Conference Coverage

SUDs are almost always comorbid with other disorders



– Substance use disorders rarely ride alone, a psychiatrist told colleagues, and it’s crucial to treat the accompanying mental illness that is almost always present.

Timothy E. Wilens

“If you’re really depressed and you’re smoking marijuana, the smoking could have made it worse, but you were probably depressed before,” said Timothy E. Wilens, MD, of Harvard Medical School and Massachusetts General Hospital, both in Boston. Dr. Wilens spoke at the annual Psych Congress.

He pointed to numbers supporting the link between substance use and mental illness. He also offered several tips about treating substance use disorder (SUD).

In ADHD, consider the big picture. If a person has both ADHD and SUD, treat both if the level of substance abuse is lower. But focus on the SUD in more severe cases, he said, and realize that “most likely your treatment for ADHD isn’t going to work as well.”

Be prepared to give high doses. “When you’re using stimulants in people with use disorders, you have to use high doses. You have to be brave,” he said. The same goes for the anxiolytic buspirone (Buspar) in patients with depression and SUD.

Consider N-acetyl cysteine in cannabis use disorder. N-acetyl cysteine, a nutraceutical used as an asthma medication, has shown promise in trials as a treatment for cannabis use disorder, Dr. Wilens said. It helps patients avoid the temptation to smoke. “They won’t say they’ve lost all their cravings, but you’ll hear, ‘I just didn’t need to do it; I’m not smoking as much.’ If you hear that from your patients, you know it’s working. It’s a subtle effect, but it can help.”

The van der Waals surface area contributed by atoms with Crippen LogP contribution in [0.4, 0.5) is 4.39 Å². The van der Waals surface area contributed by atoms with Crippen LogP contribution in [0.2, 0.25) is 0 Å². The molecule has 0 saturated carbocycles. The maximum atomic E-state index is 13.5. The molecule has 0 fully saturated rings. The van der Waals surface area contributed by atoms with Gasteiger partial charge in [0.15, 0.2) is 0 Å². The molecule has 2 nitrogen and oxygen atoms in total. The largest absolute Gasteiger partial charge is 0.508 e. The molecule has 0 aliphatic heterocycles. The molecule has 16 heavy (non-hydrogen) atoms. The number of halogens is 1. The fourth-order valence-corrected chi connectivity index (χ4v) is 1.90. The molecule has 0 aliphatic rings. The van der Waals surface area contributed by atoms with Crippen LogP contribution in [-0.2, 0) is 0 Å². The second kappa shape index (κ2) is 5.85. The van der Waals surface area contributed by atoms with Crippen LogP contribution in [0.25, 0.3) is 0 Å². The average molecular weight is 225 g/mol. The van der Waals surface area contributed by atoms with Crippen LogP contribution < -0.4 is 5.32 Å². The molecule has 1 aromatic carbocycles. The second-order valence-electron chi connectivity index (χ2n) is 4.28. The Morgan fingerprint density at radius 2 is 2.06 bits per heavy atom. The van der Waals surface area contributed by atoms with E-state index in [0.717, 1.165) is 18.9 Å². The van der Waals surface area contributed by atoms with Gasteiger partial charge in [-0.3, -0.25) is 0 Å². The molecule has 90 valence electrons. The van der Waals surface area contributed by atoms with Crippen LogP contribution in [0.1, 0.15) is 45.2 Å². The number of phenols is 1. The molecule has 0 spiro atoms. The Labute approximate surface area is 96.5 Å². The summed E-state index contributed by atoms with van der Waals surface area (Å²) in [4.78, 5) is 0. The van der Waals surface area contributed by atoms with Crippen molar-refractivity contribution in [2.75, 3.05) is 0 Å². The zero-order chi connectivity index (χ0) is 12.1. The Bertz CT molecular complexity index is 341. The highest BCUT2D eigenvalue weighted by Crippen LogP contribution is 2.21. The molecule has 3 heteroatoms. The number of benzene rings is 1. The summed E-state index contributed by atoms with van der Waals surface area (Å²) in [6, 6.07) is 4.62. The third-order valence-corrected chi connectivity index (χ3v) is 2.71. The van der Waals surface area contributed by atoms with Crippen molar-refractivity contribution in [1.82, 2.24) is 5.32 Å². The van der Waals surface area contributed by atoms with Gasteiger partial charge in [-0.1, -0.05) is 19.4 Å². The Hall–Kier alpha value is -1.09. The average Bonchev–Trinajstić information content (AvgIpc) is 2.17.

Scamming’ drugs shouldn’t be your main worry. Substance use research suggests that users of pharmaceutical drugs for nonmedical uses rarely get them directly from practitioners (7%), but instead mainly get them through friends, Dr. Wilens said. “If you work with this population and treat ADHD or anxiety, you’re paranoid that everyone coming in wants to scam medicines. Be more concerned about oversupplying them with immediate-release medications and not [taking] them to task about keeping the medication safely stored.”

Interventions such as Alcoholics Anonymous are as “effective as any other treatment for substance abuse, and it’s not costly,” Dr. Wilens said. He added that the Rational Recovery program, an alternative to Alcoholics Anonymous, also seems to work well. The approaches to ending substance use differ in that Alcoholics Anonymous’s orientation is spiritual and Rational Recovery’s is cognitive.

Dr. Wilens reported various disclosures, including consulting relationships with Ironshore Pharmaceuticals, KemPharm, and Neurovance/Otsuka.

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